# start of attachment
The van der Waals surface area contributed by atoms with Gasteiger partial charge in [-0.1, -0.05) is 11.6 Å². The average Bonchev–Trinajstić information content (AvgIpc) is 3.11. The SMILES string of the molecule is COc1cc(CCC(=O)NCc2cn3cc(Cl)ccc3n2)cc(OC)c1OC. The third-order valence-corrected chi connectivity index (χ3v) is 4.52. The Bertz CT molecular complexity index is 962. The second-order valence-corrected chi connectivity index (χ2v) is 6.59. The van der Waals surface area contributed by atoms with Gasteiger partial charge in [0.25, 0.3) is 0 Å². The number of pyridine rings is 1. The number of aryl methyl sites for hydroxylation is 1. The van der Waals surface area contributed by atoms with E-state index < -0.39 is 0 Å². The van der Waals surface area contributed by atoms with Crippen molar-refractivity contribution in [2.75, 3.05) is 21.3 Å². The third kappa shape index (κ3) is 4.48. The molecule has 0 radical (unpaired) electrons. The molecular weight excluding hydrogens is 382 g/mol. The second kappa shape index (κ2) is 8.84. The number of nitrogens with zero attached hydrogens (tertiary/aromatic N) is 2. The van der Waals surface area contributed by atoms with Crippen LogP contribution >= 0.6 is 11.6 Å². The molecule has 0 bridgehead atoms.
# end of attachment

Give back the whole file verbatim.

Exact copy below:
The van der Waals surface area contributed by atoms with Gasteiger partial charge in [-0.1, -0.05) is 11.6 Å². The average Bonchev–Trinajstić information content (AvgIpc) is 3.11. The SMILES string of the molecule is COc1cc(CCC(=O)NCc2cn3cc(Cl)ccc3n2)cc(OC)c1OC. The third-order valence-corrected chi connectivity index (χ3v) is 4.52. The Bertz CT molecular complexity index is 962. The second-order valence-corrected chi connectivity index (χ2v) is 6.59. The van der Waals surface area contributed by atoms with Gasteiger partial charge in [0.25, 0.3) is 0 Å². The number of pyridine rings is 1. The number of aryl methyl sites for hydroxylation is 1. The van der Waals surface area contributed by atoms with E-state index < -0.39 is 0 Å². The van der Waals surface area contributed by atoms with Crippen molar-refractivity contribution in [2.75, 3.05) is 21.3 Å². The third kappa shape index (κ3) is 4.48. The molecule has 0 radical (unpaired) electrons. The molecular weight excluding hydrogens is 382 g/mol. The second kappa shape index (κ2) is 8.84. The number of nitrogens with zero attached hydrogens (tertiary/aromatic N) is 2. The van der Waals surface area contributed by atoms with Crippen LogP contribution >= 0.6 is 11.6 Å². The molecule has 0 bridgehead atoms.